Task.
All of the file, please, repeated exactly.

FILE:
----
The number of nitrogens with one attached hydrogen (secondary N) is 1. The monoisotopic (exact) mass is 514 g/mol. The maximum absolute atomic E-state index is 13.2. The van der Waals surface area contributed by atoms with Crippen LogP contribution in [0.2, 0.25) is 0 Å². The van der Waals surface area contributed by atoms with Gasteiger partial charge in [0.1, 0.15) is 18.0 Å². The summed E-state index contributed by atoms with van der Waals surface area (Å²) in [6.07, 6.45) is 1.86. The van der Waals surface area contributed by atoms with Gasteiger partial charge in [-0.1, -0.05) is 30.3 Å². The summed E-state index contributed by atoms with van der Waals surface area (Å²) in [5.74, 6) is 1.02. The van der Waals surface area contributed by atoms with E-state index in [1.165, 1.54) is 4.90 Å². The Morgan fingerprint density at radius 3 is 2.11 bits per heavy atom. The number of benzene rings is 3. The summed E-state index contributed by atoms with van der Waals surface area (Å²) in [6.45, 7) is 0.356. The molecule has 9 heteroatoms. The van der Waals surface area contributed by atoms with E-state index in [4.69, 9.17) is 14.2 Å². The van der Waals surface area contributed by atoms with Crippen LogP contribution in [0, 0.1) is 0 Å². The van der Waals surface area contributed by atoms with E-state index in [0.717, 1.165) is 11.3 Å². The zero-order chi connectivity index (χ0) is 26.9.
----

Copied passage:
The number of nitrogens with one attached hydrogen (secondary N) is 1. The monoisotopic (exact) mass is 514 g/mol. The maximum absolute atomic E-state index is 13.2. The van der Waals surface area contributed by atoms with Crippen LogP contribution in [0.2, 0.25) is 0 Å². The van der Waals surface area contributed by atoms with Gasteiger partial charge in [0.1, 0.15) is 18.0 Å². The summed E-state index contributed by atoms with van der Waals surface area (Å²) in [6.07, 6.45) is 1.86. The van der Waals surface area contributed by atoms with Gasteiger partial charge in [-0.1, -0.05) is 30.3 Å². The summed E-state index contributed by atoms with van der Waals surface area (Å²) in [5.74, 6) is 1.02. The van der Waals surface area contributed by atoms with E-state index in [1.165, 1.54) is 4.90 Å². The Morgan fingerprint density at radius 3 is 2.11 bits per heavy atom. The number of benzene rings is 3. The summed E-state index contributed by atoms with van der Waals surface area (Å²) in [6.45, 7) is 0.356. The molecule has 9 heteroatoms. The van der Waals surface area contributed by atoms with E-state index in [4.69, 9.17) is 14.2 Å². The van der Waals surface area contributed by atoms with Crippen LogP contribution in [0, 0.1) is 0 Å². The van der Waals surface area contributed by atoms with E-state index in [0.717, 1.165) is 11.3 Å². The zero-order chi connectivity index (χ0) is 26.9.